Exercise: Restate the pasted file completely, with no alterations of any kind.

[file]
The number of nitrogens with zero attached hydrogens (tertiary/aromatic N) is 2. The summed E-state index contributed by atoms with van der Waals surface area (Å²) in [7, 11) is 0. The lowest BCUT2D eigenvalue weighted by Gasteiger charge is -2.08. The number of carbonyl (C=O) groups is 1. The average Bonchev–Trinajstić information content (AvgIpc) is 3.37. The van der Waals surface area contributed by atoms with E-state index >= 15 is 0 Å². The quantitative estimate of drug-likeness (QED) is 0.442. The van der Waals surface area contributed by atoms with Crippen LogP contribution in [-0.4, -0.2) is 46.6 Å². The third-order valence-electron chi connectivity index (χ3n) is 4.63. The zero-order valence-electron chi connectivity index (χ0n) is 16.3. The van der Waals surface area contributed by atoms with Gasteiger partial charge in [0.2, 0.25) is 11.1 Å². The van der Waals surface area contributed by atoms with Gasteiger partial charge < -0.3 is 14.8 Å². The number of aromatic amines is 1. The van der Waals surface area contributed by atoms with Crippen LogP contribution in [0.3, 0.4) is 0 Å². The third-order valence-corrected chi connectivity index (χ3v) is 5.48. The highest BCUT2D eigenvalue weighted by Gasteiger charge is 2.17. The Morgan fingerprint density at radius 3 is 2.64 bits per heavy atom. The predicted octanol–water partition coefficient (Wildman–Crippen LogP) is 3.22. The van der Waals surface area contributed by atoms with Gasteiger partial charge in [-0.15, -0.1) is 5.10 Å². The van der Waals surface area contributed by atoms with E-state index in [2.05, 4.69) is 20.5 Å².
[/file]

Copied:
The number of nitrogens with zero attached hydrogens (tertiary/aromatic N) is 2. The summed E-state index contributed by atoms with van der Waals surface area (Å²) in [7, 11) is 0. The lowest BCUT2D eigenvalue weighted by Gasteiger charge is -2.08. The number of carbonyl (C=O) groups is 1. The average Bonchev–Trinajstić information content (AvgIpc) is 3.37. The van der Waals surface area contributed by atoms with E-state index >= 15 is 0 Å². The quantitative estimate of drug-likeness (QED) is 0.442. The van der Waals surface area contributed by atoms with Crippen LogP contribution in [-0.4, -0.2) is 46.6 Å². The third-order valence-electron chi connectivity index (χ3n) is 4.63. The zero-order valence-electron chi connectivity index (χ0n) is 16.3. The van der Waals surface area contributed by atoms with Gasteiger partial charge in [0.2, 0.25) is 11.1 Å². The van der Waals surface area contributed by atoms with Gasteiger partial charge < -0.3 is 14.8 Å². The number of aromatic amines is 1. The van der Waals surface area contributed by atoms with Crippen LogP contribution in [0.3, 0.4) is 0 Å². The third-order valence-corrected chi connectivity index (χ3v) is 5.48. The highest BCUT2D eigenvalue weighted by Gasteiger charge is 2.17. The Morgan fingerprint density at radius 3 is 2.64 bits per heavy atom. The predicted octanol–water partition coefficient (Wildman–Crippen LogP) is 3.22. The van der Waals surface area contributed by atoms with Gasteiger partial charge in [-0.15, -0.1) is 5.10 Å². The van der Waals surface area contributed by atoms with E-state index in [2.05, 4.69) is 20.5 Å².